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Essay

Aldrin Aujero

Year-Prize: The 11th Eco-generation Environmental Essay Competition     Item: Beat Plastic Pollution

Comments 12 Comments    recommendations 3 recommendations

Beat Plastic Pollution

 

Aldrin Aujero (Philippines)

Samsung Engineering Prize

 

Death wasn’t kind. Daisy didn’t know that. 10 minutes before her surgery, my 6-year old Beagle was desperately struggling for air to feed her now fully-numbed body. Her lifeless limbs hung loosely over the metal table now covered in green linen. Her drained eyes spoke of the exhaustion of her instinctive acts of survival as she battled nature’s very call to put her into indefinite sleep.

The day Daisy died was the very same day I first visited Pasig river. The renowned river was a quintessential symbol of the country’s culture. The glorious translucent blues of the water coupled with the tranquil atmosphere of birds and fish thriving in abundance is immortalized in paintings. But the view is a lot different today. Mountains of grocery plastic bags and empty Coca-Cola bottles and red striped straws scourge the now lethally intoxified river. Its once bright blue waters has now aged into a thick greyish, greasy, green form of mucus.
*
5 minutes before the surgery, Daisy’s frail body began to succumb to the anaesthesia. Her breathing slacked into a steady, somber rhythm. Her fresh grassy-green eyes, now moist with stingy brine from all the pain, slowly sealed closed as her body gave way to numbness.

Numb – that was what the people of Manila are to the reality facing the Pasig River. In spite of all the tangible repercussions of diseases stemming from water pollution, of flooding caused by the clogging of waterways due to plastics, in spite of all these wake-up calls from nature, little action has been taken to address the core issue of the crisis. The state of people’s mind is not under anaesthesia though – there is no overnight surgery that can solve the plastic crisis. What we have is a deep trance-like coma.
**
1 minute before the surgery started, my mom and I were escorted out of the room. The vet was armed with his scalpels and scissors and took a full hour before finishing the surgery. His face was dismal and his eyes were fixated glumly on our shoes when he walked out of the surgery room. Drawing his surgery mask down, he lifted his face and locked his vacant eyes with ours. “I’m sorry”, he mumbled. He drew a ziplock bag full of greasy black chunks of what seemed like Daisy’s organs. “Which … organs are thes– ?” I asked but the doctor shook his head. “These are the undigested plastics collected from her stomach. The sharp plastic edges pierced through the linings of her intestines, causing immense internal bleeding... We tried our best,” the doctor replied, his eyes now averted from ours. I took one last glance of Daisy’s lifeless body and the heap of plastics from her organs.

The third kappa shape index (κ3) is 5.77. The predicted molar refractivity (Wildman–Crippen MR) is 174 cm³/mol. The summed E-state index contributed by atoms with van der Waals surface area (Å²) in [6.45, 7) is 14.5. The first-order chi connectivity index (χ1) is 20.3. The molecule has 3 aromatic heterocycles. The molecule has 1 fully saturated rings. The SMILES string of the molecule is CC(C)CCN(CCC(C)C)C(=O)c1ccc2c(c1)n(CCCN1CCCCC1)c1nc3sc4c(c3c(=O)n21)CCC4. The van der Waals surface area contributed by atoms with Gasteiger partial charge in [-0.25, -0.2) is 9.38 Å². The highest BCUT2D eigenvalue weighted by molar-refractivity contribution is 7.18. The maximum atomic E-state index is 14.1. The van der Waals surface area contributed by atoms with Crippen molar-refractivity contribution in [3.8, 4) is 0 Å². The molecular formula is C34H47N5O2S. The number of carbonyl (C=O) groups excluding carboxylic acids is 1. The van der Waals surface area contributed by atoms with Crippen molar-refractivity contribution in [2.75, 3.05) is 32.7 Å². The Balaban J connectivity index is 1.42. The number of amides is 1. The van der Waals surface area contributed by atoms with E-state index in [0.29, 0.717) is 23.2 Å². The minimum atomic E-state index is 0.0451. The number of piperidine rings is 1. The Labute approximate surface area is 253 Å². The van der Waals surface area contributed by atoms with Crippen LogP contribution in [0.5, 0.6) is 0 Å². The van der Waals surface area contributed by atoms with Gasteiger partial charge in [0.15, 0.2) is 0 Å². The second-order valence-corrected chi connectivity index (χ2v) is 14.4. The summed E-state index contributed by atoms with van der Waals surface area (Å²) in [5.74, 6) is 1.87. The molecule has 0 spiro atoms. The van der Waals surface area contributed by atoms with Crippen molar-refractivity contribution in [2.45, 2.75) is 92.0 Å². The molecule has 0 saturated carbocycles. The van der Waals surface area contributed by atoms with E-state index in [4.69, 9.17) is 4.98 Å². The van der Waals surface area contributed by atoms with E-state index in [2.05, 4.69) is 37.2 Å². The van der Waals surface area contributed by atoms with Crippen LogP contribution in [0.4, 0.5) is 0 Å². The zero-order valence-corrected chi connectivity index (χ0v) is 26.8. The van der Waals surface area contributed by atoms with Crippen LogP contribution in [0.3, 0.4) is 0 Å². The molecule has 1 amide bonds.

That was the first time I understood the real gravity of plastic pollution problem.

Before Daisy died, the issue of plastics was something that was so distant and disconnected to me. While noble, it just seemed so irrelevant. But all that changed. Whenever I pass by the Pasig river, the place where Daisy last went to before she died, I remember how cleaning up those plastics mean more than just another charitable action. True, my efforts alone aren’t sufficient in solving the entire problem in Pasig, let alone the other rivers in the Philippines. But what Daisy’s death made me realize was that with every plastic item that I pick up, with every plastic bottle that I recycle, and with every plastic straw that I refuse, I am delivering the lives of dogs, birds, fishes and even humans out of death’s ways way.
***
But my actions alone aren’t enough to solve the problem.

This is the reason why I started Project SWAP – a social enterprise that aims to reduce the amount of plastic waste in the community by providing innovative and high-quality plastic-based products that create a market for disposed plastic items and an incentive for people to avoid improperly disposing their plastic wastes. Project SWAP turns waste into profit through sustainable recycling practices. SWAP creates an array of consumer-facing stationery and household products created from recycled plastic materials.

One such example is the SWAP Pencil Case, designed and created by myself. It is a pencil case made of recycled plastic bottle materials with a zipper attached to enclose the case with the bottom part of another plastic bottle, creating a sealed, compact and practical pencil case.

Another example is the SWAP Eco-Bags, a concept that is modified from other sources but is still as effective. The eco-bags are made from plastic straws that are weaved together, creating a durable, light and sustainable bag perfect for grocery and market shoppings.

By answering the “why” and the “how” plastic pollution should be prevented, I hope that I’ve inspired you all to take part in beating plastic pollution!

 


Reference Photos:

reference photos
 

 

12 Comments

Aldrin Aujero

Manjesh Jha

  • Manjesh Jha says :
    Congratulations.
    Posted 31-10-2018 19:39

Aman Gangwar

  • Aman Gangwar says :
    Congratulations!
    Posted 31-10-2018 19:36

Kanishka Thakur

Neha Singh

  • Neha Singh says :
    Congratulations.
    Posted 30-10-2018 02:06

Muskan Priya

Vineeta Gaine

Dikhsa Negi

  • Dikhsa Negi says :
    Congratulations.
    Posted 24-10-2018 21:24

Kajal Saini

  • Kajal Saini says :
    Congratulations!
    Posted 24-10-2018 15:35

Archa B Jayan

  • Archa B Jayan says :
    Congrats !!!.... That was a really great and motivating initiative and all the very best for your journey ahead.
    Posted 24-10-2018 00:04

Pio  Mwita

  • Pio Mwita says :
    I almost cried while reading this.... It's impressive
    Posted 22-10-2018 21:51

Viraaj Kulshreshtha

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